EU Court of Justice Rejects Trademark Registration of Cheesemaker Group Emmentaler
The General Court of Justice of the European Union in the case of Emmentaler Switzerland vs. EUIPO has ruled against the Cheesemaker group Emmentaler and has refused to trademark the word ‘emmentaler.’
According to the Court, the ‘mark applied for is descriptive of a type of cheese for the relevant German public and is not perceived as an indication of the geographical origin of that cheese,’ therefore, the General Court concluded that it did not enjoy protection as a collective mark.
A collective mark is a specific type of trademark which indicates that the goods or services bearing the mark originate from members of a trade association, rather than just one trader.
The Swiss cheesemaking company Emmentaler Switzerland had obtained the international registration from the World Intellectual Property Organization (WIPO) of the word sign ‘EMMENTALER’ for goods that corresponded to the description of cheeses with the protected designation of origin ‘emmentaler’.
Emmentaler (or Emmental cheese) is a medium-hard cheese originating in the area around Emmental, Switzerland.
In light of that international trademark registration, the European Union Intellectual Property Office (EUIPO) was notified of the registration, however, the examiner rejected the application for EU trademark registration.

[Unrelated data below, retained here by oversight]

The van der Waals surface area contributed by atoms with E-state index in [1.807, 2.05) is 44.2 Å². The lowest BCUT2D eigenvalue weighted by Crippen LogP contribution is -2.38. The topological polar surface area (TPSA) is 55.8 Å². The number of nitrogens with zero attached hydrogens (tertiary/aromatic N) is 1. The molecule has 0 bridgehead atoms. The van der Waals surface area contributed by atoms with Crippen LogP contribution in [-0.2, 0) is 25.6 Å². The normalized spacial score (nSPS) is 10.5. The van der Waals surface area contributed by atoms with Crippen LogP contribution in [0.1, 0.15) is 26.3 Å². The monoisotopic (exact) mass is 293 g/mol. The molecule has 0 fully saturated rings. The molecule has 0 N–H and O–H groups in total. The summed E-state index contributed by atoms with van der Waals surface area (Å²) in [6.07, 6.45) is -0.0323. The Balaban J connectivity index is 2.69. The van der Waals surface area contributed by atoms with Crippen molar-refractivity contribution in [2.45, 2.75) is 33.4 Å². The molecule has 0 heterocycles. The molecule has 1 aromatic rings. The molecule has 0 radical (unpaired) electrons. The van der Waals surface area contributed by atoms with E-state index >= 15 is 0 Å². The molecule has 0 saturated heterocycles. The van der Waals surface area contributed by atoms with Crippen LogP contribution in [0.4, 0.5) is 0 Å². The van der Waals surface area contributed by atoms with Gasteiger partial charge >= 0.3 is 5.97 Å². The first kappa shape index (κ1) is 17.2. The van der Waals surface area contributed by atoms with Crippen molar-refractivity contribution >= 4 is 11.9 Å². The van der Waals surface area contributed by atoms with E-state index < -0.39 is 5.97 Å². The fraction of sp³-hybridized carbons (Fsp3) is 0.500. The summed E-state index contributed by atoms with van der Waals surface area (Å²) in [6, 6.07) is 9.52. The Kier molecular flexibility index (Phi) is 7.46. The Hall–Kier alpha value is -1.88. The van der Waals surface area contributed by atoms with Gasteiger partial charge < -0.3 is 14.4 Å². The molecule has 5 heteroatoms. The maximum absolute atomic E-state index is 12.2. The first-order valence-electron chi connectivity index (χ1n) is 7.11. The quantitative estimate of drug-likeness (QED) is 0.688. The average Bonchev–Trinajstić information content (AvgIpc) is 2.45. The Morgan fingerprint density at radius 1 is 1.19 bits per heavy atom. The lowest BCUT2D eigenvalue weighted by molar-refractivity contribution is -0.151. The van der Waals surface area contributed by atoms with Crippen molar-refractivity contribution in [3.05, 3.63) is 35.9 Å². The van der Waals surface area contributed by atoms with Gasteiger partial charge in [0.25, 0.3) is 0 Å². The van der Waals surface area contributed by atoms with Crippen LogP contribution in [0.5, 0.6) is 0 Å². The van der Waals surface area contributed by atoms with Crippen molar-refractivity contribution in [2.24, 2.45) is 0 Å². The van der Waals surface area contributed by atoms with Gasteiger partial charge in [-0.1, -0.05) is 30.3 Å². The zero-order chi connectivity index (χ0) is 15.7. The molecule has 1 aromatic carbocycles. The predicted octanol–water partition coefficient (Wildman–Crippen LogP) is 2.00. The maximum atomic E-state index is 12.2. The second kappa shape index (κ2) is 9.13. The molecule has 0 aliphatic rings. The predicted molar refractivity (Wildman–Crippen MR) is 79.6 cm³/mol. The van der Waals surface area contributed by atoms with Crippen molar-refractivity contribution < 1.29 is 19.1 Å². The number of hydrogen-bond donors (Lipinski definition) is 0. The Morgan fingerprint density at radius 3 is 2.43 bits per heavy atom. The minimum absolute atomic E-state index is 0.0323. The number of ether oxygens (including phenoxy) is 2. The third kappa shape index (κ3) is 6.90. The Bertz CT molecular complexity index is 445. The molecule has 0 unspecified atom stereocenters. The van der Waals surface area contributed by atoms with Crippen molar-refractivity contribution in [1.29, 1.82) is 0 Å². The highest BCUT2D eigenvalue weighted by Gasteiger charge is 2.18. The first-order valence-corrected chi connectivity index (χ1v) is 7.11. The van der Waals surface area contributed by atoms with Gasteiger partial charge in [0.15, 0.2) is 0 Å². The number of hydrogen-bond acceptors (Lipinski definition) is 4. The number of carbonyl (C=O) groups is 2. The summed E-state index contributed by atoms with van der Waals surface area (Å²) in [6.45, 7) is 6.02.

Aggrieved by the same, Emmentaler Switzerland proceeded to file an appeal, which was subsequently dismissed by the Second Board of Appeal of EUIPO, on the ground that the mark applied for was descriptive.
While noting the findings of the Second Board of Appeal of EUIPO,
The General Court said in order for the registration of a sign to be refused, it was sufficient that the sign had a descriptive character in part of the European Union, which may be a single member state, Germany in this instance.
According to the General Court, the Board of Appeal had an appropriate basis for concluding that the mark applied for has a descriptive character without it being necessary to analyze the elements of the mark that have no bearing on the perception of the relevant German public.
The Court while refusing the collective mark, elucidated that signs or indications which may serve, in trade, to designate the geographical origin of the goods or services in question may constitute EU collective marks.
However, that derogation must be interpreted strictly and, since the German public perceived the mark as a type of cheese as opposed to a geographical origin, it could not be designated with a collective mark, stated the Court.
Emmentaler Switzerland Director Urs Schluechter commented, “the Court has ruled on the protection of Emmentaler as a collective trademark in the EU. This decision is not yet final and has no bearing on the existing protection of Emmentaler in the countries with which Switzerland has concluded state treaties on the protection of indications of source. We will take our time to examine the decision and then decide whether or not to file an appeal against it with the ECJ.”